Lok Sabha passes The Jan Vishwas Bill to Amend Drugs and Cosmetics Act

The proposed amendment does not alter the quantum of punishment for offences falling under Section 27(d) of the Act.

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Parliament of India Lok Sabha
Picture: Pixabay

Last Updated on August 3, 2023 by The Health Master

Jan Vishwas Bill

During the ongoing monsoon session of the parliament, the Lok Sabha passed the Jan Vishwas (Amendment of Provisions) Bill, which proposes an amendment to the Drugs and Cosmetics Act, 1940, in India.

The key objective of this amendment is to classify specific violations related to drugs as compoundable offences, allowing offenders to resolve the cases through fines or non-criminal penalties rather than strict imprisonment.

The Purpose of the Amendment

The Jan Vishwas Bill, first introduced in December of the previous year, and subsequently referred to the joint committee of the parliament, was successfully passed on Thursday.

The amendment aims to tackle certain violations related to drugs and pharmaceutical products through a balanced approach to enforcement and resolution.

Compoundable Offences under the Proposed Amendment

The proposed amendment targets specific offences and aims to classify them as compoundable under Section 27 of the Drugs and Cosmetics Act, 1940. Under this provision, offenders will have the option to opt for non-criminal penalties, such as paying fines, instead of facing strict imprisonment for the mentioned violations.

Also read: All Legislation of India (for Pharma and Health professionals)

Preserving Stringent Penalties

The proposed amendment does not alter the quantum of punishment for offences falling under Section 27(d) of the Act.

Offenders found guilty of such offences will still face the prescribed imprisonment term of “not less than one year, which may extend to two years.”

It is crucial to note that offences covered under clauses (a), (b), and (c) of Section 27, involving “adulterated,” “spurious,” and “manufactured without a license” drugs, will continue to be subject to rigorous criminal penalties.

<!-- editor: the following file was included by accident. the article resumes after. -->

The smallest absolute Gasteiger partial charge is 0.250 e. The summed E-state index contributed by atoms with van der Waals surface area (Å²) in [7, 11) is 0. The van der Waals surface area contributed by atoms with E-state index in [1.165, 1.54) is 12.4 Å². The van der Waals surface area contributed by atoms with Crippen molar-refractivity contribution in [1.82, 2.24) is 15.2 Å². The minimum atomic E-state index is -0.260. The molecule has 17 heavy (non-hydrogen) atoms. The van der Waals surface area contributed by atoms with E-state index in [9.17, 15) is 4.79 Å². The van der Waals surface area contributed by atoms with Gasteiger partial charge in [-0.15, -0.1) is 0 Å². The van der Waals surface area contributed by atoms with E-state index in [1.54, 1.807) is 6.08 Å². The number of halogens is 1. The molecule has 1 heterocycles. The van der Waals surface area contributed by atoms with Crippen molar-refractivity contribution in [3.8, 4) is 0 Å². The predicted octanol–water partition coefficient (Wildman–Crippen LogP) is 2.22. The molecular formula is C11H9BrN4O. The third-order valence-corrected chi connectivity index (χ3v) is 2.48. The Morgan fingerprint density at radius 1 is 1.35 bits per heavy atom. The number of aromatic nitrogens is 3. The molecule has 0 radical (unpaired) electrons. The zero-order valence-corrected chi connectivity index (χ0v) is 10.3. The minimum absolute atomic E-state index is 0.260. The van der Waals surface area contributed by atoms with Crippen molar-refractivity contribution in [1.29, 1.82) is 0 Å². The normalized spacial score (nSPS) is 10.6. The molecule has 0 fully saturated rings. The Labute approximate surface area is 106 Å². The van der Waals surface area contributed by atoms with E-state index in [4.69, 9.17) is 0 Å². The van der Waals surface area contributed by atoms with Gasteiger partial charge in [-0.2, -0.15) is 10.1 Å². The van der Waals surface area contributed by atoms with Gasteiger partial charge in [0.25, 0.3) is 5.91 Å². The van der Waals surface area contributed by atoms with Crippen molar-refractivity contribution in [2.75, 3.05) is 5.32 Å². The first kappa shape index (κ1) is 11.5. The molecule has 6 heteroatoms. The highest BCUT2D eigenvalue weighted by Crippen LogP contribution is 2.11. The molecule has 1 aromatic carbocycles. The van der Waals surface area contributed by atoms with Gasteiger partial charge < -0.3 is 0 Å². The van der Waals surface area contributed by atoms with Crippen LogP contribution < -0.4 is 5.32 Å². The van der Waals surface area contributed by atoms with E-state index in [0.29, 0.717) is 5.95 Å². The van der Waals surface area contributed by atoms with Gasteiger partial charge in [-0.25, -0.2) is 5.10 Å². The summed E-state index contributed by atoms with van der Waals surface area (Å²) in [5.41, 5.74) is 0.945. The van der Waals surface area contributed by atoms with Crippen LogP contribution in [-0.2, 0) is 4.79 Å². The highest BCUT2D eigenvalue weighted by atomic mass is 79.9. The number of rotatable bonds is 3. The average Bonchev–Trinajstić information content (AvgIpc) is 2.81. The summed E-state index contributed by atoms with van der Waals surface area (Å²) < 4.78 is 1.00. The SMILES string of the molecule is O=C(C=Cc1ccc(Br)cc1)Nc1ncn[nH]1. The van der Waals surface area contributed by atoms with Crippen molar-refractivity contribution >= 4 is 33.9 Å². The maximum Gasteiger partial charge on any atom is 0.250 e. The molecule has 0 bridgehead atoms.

Addressing Decriminalisation Concerns

In response to concerns about decriminalisation, it is essential to clarify that the Jan Vishwas Bill does not advocate complete decriminalisation of relevant offences.

Instead, it introduces the concept of compounding, providing a resolution mechanism for cases that do not fall under severe classifications.

Compounding allows offenders to settle their cases through fines or alternative penalties without undergoing a full criminal trial.

Scope of the Proposed Amendment

The proposed amendment specifically focuses on violations related to the Drugs and Cosmetics Act, 1940, while excluding certain offences that pose significant risks to public health and safety.

Offences involving drugs that fail safety parameters, contain toxic substances, are manufactured in unsanitary conditions, lack proper licenses, or use deceptive packaging will continue to be subject to stringent criminal provisions.

This ensures that the highest standards of quality and safety are maintained in the pharmaceutical industry.

Conclusion:

The Jan Vishwas Bill seeks to strike a balance between enforcement and resolution for violations related to drugs in India.

By introducing the concept of compounding, the bill offers a resolution mechanism that allows certain offenders to avoid strict imprisonment by paying fines or undergoing alternative penalties.

However, it is important to note that severe violations will continue to face rigorous criminal penalties to uphold public health and safety standards.

The bill’s passage in the Lok Sabha has sparked debates, with some expressing concerns about its potential impact on the pharmaceutical industry and citizen safety.

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